Accident-plagued police due smaller cars City is buying 400 Tauruses in next 2 years.

May 14, 1992|By Roger Twigg | Roger Twigg,Staff Writer

Faced with a 7.9 percent increase in traffic accidents, the Baltimore Police Department is abandoning its big-engined, full-size cars in favor of smaller vehicles with less pep.

The city plans to purchase 400 six-cylinder Ford Tauruses over the next two years to replace an aging fleet that includes Chevrolet Caprices with eight-cylinder engines.

Ninety new cars that will be delivered to the department over the next two weeks will be equally distributed among the city's nine police districts, Sam Ringgold, the city police spokesman, said.

Mr. Ringgold declined to reveal how much the new fleet is costing city taxpayers. The city and state are jointly purchasing Tauruses, a move that will result in a per-car discount for both governments because of the volume of the sale, Mr. Ringgold said.

In 1991, the city police force recorded 627 crashes involving officers or fleet vehicles -- a 7.9 percent increase over 581 in 1990.

Last year, a relatively large number of preventable accidents occurred among young officers with little time on the police force.

Of the 232 preventable accidents recorded last year, 112 involved officers between the ages of 21 and 26. Officers with six months to three years of experience were responsible for 129 preventable crashes -- more than half the total, according to Police Department statistics.

A Police Department report gave this scenario for a typical crash:

"The operator will be between 21 and 26 years of age, with three years or less of police experience. The weather will be clear, and the roadway will be dry. The operator will be on routine patrol at the time of the accident, with no emergency equipment activated. The accident most likely will occur within the confines of an intersection or the operator will strike a fixed object."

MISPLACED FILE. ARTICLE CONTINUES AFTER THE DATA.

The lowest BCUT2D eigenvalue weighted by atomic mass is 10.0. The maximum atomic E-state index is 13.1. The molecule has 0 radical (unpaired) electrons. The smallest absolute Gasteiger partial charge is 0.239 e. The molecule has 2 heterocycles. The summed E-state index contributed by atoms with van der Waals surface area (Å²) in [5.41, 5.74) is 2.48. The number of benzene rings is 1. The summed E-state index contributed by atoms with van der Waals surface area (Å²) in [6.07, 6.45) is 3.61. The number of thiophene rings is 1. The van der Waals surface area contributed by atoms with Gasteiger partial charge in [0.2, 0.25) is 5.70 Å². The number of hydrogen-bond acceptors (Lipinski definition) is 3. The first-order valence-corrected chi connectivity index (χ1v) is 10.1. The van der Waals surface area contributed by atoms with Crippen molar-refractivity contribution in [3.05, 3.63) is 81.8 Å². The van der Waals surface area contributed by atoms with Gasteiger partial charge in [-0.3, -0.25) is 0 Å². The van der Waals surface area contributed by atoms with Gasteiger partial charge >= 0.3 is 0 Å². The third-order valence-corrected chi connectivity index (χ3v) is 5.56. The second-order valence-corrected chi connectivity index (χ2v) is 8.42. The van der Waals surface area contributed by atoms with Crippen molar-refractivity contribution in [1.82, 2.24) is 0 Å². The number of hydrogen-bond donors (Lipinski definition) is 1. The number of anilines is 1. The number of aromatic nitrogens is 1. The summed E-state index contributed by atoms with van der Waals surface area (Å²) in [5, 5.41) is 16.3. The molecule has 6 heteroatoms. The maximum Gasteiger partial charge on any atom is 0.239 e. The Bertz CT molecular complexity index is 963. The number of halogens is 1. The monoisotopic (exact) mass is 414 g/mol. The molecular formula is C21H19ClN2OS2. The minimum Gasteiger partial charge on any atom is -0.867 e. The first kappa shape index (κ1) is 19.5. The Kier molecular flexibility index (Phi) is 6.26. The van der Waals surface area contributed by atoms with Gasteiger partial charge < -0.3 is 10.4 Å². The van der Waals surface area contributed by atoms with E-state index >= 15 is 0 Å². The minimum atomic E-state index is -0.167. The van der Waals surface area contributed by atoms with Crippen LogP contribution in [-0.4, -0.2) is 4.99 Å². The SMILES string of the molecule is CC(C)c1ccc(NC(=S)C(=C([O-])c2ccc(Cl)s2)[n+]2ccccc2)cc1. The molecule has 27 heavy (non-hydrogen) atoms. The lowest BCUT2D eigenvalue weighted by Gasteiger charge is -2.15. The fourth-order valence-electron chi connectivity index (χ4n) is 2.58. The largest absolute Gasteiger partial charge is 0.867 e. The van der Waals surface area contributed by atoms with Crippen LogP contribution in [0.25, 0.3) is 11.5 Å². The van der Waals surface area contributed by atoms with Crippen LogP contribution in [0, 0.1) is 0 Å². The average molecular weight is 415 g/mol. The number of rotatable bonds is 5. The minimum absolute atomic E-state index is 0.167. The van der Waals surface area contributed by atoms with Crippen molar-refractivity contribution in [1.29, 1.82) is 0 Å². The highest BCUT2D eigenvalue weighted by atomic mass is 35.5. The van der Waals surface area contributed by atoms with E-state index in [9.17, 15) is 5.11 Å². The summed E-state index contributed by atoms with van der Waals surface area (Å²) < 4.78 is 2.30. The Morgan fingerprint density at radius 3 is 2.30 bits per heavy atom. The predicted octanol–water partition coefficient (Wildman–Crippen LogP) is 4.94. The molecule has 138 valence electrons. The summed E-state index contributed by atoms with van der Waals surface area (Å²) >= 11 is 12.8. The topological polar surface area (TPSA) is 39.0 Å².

Deputy Police Commissioner Michael Zotos also attributed the problem to the relative inexperience of the drivers and the fact that some of them had never "driven a big car before."

"The hope is that they [younger officers] will feel more comfortable [with the mid-sized cars] and there will be fewer accidents," Mr. Ringgold said. "Some of them haven't had their drivers' licenses that long. They haven't been behind the wheel that long."

Mr. Ringgold said 137 officers claimed injury last year because of the departmental accidents, which resulted in a cumulative total of 909 sick days.

Some officers were required to take remedial driving courses after an accident review board determined that they were involved in preventable crashes. The board also disciplined officers by requiring them to seek counseling or to forfeit leave time. In extreme cases, officers were not allowed behind the wheel of a patrol car for up to a year.

The new cars will be light blue with blue and white stripes. They will be equipped with anti-lock brakes, front-wheel drive, a heavy-duty cooling system, suspensions designed for tight maneuvering and air bags.

The cars will also have "real nice AM-FM stereo radios," said Mr. Ringgold. The radios were "thrown in free" -- the department "would have had to pay extra to have them removed," he added.

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